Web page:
EU Migrant and Refugee Crisis - What You Need to Know

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/ published 2 years ago

EU Migrant and Refugee Crisis - What You Need to Know

In September 2015, the EU passed a project which asked EU countries to divide the refugees among themselves. Now, the countries are trying to prevent migrants from getting into the EU

More than one million refugees and migrants crossed the EU borders in 2015. The crisis is getting worse with each and every passing day, and the EU is finally trying to solve the problem by stopping refugees from crossing the borders. In September 2015, the EU passed a project which asked EU countries to divide the refugees among themselves. Now, the countries are trying to prevent migrants from getting into the EU. Let’s take a look at some important questions from the refugee crisis.

Where are they going?

Germany is the final destination for most of the refugees. The numbers clearly show that Germany is the desired location, as the country has received almost 500,000 asylum applications during 2015. To make matters worse, according to some data, more than million people entered Germany in 2015. This year, the EU Union is tightening the opportunities for refugees to reach their goal.

Germany was followed by Sweden, Hungary, Austria, Italy and France as the countries with more than 100,000 asylum applications in 2015. Countries like Spain, Switzerland, Belgium, UK, Norway and Finland received between 10,000 and 50,000 asylum applications in 2015.

Germany is contemplating a new international law that will require Syrian refugees to learn German or lose residency in the country as a new measure of integrating refugees into the country or forcing them to leave.

Where do they come from?

There are three main routes that the refugees use to enter Europe. The most popular, and the most crowded route is the Eastern Mediterranean route that goes through Western Balkan Route and then towards Western Europe countries. The route starts from Turkey, from where the refugees go to Greece by boat, and from there, on foot, they travel to Western Europe.


The second most popular route is the Central Mediterranean route, from Central Africa to Italy on boat. The least popular route is the Western Mediterranean route, or the one the refugees use to get to Spain on boat.

The Turkey – EU question

Turkey has taken the highest amount of refugees so far, more than two million, but they have no right to work legally there. In addition, Turkey is reluctant to provide asylum for the refugees, and they are not as keen on the idea of staying in Turkey. But Turkey has leverage over the EU, threatening to let the refugees into Europe unless the European Union speeds up the acceptance process for Turkey. If the EU opens the door for Turkey, the country is willing to build refugee camps and let the refugees stay on its soil.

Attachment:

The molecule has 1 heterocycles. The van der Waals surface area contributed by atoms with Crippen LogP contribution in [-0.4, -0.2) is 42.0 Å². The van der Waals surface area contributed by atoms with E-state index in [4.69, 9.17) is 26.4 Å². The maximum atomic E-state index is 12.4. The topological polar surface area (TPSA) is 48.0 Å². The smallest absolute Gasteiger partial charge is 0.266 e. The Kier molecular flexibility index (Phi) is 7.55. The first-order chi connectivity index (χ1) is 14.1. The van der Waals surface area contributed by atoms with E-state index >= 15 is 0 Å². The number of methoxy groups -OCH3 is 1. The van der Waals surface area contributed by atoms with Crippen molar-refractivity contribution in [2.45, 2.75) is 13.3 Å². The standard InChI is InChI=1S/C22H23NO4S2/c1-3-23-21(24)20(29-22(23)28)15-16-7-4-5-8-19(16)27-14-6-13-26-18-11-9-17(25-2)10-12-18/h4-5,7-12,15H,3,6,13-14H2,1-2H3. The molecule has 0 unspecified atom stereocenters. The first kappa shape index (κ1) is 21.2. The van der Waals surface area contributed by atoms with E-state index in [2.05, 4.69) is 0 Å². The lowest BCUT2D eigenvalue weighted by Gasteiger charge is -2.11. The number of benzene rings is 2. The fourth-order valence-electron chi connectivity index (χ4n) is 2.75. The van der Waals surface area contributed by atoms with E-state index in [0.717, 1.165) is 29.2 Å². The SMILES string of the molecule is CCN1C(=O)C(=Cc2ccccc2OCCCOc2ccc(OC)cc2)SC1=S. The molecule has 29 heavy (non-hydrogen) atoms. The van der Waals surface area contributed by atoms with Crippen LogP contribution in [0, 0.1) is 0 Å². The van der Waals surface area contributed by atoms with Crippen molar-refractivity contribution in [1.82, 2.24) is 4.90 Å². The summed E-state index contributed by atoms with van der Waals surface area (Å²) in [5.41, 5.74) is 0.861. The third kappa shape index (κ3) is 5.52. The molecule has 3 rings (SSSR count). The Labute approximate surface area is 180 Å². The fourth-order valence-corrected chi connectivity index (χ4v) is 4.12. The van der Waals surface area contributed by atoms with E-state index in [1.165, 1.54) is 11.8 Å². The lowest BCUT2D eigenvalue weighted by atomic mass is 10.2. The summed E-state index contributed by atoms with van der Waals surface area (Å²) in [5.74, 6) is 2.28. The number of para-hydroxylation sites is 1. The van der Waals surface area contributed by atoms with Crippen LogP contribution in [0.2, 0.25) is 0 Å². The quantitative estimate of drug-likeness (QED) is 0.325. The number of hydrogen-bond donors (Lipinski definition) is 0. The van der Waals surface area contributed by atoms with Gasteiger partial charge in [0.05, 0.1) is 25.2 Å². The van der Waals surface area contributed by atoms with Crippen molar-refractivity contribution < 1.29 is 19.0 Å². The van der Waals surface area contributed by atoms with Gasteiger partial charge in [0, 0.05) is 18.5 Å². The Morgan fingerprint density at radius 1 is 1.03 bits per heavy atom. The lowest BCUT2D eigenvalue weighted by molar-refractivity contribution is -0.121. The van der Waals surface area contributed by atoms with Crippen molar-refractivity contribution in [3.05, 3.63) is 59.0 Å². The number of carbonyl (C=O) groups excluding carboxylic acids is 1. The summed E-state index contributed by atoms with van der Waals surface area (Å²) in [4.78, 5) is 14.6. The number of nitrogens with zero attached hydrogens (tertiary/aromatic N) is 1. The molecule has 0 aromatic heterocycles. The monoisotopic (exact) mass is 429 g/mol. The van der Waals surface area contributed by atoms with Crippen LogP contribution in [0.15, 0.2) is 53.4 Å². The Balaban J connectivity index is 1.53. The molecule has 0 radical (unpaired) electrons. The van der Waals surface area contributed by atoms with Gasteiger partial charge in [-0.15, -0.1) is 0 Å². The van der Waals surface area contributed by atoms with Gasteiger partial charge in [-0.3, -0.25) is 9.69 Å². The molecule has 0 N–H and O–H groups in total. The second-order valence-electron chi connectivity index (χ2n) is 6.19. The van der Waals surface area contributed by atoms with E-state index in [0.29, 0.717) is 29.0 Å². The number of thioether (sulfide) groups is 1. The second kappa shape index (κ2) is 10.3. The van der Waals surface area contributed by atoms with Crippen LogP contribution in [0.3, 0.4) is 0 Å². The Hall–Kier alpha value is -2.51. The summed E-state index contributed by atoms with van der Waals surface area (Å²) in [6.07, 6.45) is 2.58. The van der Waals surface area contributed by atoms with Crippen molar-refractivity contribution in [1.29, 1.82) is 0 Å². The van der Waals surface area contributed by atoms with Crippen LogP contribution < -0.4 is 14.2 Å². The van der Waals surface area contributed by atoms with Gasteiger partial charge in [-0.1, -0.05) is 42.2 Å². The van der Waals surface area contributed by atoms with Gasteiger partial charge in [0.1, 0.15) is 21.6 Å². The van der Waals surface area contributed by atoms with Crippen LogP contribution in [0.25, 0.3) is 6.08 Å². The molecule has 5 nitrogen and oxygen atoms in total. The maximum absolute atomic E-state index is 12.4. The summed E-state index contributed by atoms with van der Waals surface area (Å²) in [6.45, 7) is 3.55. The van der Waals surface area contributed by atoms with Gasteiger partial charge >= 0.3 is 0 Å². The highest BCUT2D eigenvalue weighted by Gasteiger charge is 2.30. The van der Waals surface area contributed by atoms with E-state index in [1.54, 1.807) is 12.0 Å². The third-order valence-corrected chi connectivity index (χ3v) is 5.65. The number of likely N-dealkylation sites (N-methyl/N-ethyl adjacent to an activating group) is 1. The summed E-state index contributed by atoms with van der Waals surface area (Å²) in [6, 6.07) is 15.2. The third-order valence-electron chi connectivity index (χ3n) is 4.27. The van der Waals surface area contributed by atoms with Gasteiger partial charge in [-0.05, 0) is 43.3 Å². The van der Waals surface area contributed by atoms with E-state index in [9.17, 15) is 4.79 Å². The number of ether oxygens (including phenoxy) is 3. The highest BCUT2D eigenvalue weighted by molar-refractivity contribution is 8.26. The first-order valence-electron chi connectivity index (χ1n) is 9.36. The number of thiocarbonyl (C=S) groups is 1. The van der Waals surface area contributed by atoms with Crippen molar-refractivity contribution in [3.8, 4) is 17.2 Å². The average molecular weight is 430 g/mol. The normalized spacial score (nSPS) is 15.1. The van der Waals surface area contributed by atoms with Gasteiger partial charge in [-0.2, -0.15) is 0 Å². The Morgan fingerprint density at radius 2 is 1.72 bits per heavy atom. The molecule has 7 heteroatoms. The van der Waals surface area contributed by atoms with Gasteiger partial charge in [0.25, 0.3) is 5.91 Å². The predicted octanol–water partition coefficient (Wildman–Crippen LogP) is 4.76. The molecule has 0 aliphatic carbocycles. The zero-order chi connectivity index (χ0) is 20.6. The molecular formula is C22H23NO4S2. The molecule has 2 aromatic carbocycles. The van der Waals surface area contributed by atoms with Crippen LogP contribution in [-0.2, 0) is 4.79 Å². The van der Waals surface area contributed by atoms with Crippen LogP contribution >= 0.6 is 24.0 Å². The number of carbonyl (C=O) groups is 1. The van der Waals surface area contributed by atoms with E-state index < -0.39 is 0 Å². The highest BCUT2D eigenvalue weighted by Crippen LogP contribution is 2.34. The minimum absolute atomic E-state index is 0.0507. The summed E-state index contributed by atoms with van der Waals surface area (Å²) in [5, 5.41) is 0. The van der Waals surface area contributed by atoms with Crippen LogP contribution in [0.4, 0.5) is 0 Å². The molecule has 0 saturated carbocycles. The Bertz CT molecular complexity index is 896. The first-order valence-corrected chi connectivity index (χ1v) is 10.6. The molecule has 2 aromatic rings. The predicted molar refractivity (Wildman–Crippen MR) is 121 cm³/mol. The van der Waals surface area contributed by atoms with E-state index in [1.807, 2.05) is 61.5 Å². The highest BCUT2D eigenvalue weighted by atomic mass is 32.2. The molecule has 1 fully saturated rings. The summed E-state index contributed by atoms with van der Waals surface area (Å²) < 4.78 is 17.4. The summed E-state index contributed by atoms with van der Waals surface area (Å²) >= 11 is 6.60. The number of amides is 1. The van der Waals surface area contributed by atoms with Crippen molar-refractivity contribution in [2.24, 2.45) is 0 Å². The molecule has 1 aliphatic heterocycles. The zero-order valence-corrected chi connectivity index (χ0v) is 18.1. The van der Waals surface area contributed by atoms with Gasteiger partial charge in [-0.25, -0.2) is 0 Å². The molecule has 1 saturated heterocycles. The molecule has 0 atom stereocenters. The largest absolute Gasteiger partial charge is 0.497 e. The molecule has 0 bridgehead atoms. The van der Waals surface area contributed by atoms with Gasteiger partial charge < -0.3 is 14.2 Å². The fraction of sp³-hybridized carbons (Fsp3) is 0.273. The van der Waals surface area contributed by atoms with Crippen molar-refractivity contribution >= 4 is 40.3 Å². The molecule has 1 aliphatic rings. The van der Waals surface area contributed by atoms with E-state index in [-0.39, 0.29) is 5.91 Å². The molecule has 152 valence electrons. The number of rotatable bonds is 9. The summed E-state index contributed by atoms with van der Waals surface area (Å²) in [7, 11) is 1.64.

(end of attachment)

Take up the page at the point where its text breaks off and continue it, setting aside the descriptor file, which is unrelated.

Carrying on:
The EU has arranged for a Turkey-summit, Monday, April 4. EU leaders believe that the summit will be the turning point. Turkey is the only country that can stop the flow of refugees into the EU, giving the country huge advantage.

Demographic chart of the refugees

Most of the refugees, almost 50% are aged between 18 and 59 years. Of those, more than 25% are women, and 21% are men.

Female children outnumber male children, with females between 0 and 4 years old taking 8.6% of all refugees and female aged 5-11 taking 10% of all refugees. There are almost no male children aged 5-11, but there are 9% male children aged between 0 and 4 years old. Young teenagers, both males and females take around 6% of the total number of refugees.

As you might expect, old people are not crossing the border, and the number of refugees aged 60 and more accounts for just 1% of the total refugee number.


What about closing the borders?

So far, Germany has let its borders open and Angela Merkel is still stressing open-borders policy. However, she is one of the few European politicians that have left the borders open. So far, Croatia, Hungary, Serbia, Spain, Austria, France have closed their borders for refugees and migrants from Syria and other countries.

Germany has also threatened to close the borders in order to put pressure on other European countries to accept more refugees and migrants. Greece is also in a rough place, as some EU countries have called the Greece government to close the borders. However, the country hasn’t yet elected to close its borders, fearing it will be left to deal with refugees on its own and without help and money from the European Union.

How many refugees has the EU accepted?

IN 2015, the European Union countries accepted asylum applications by 292,540 refugees. The procedure is a lengthy one, which means some of those accepted applications may have been requested a year ago. Germany leads the list again, with more than 140,000 accepted applicants for asylum. Sweden and Italy follow with close to 30,000 and France with more than 20,000 accepted applications.


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